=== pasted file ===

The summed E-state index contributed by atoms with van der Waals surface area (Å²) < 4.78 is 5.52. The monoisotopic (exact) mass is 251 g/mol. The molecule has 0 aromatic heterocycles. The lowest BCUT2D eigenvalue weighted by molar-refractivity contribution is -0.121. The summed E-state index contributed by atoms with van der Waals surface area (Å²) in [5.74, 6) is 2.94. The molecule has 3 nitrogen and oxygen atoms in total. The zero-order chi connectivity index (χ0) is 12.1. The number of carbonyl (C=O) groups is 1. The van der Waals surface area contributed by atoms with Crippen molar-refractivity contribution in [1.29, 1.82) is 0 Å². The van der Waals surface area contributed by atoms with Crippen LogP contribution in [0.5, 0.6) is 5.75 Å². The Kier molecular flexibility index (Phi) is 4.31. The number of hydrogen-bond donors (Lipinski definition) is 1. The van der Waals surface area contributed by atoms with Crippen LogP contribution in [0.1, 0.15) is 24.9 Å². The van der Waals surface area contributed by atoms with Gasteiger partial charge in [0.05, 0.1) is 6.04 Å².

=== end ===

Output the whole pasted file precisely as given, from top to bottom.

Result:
The summed E-state index contributed by atoms with van der Waals surface area (Å²) < 4.78 is 5.52. The monoisotopic (exact) mass is 251 g/mol. The molecule has 0 aromatic heterocycles. The lowest BCUT2D eigenvalue weighted by molar-refractivity contribution is -0.121. The summed E-state index contributed by atoms with van der Waals surface area (Å²) in [5.74, 6) is 2.94. The molecule has 3 nitrogen and oxygen atoms in total. The zero-order chi connectivity index (χ0) is 12.1. The number of carbonyl (C=O) groups is 1. The van der Waals surface area contributed by atoms with Crippen molar-refractivity contribution in [1.29, 1.82) is 0 Å². The van der Waals surface area contributed by atoms with Crippen LogP contribution in [0.5, 0.6) is 5.75 Å². The Kier molecular flexibility index (Phi) is 4.31. The number of hydrogen-bond donors (Lipinski definition) is 1. The van der Waals surface area contributed by atoms with Crippen LogP contribution in [0.1, 0.15) is 24.9 Å². The van der Waals surface area contributed by atoms with Gasteiger partial charge in [0.05, 0.1) is 6.04 Å².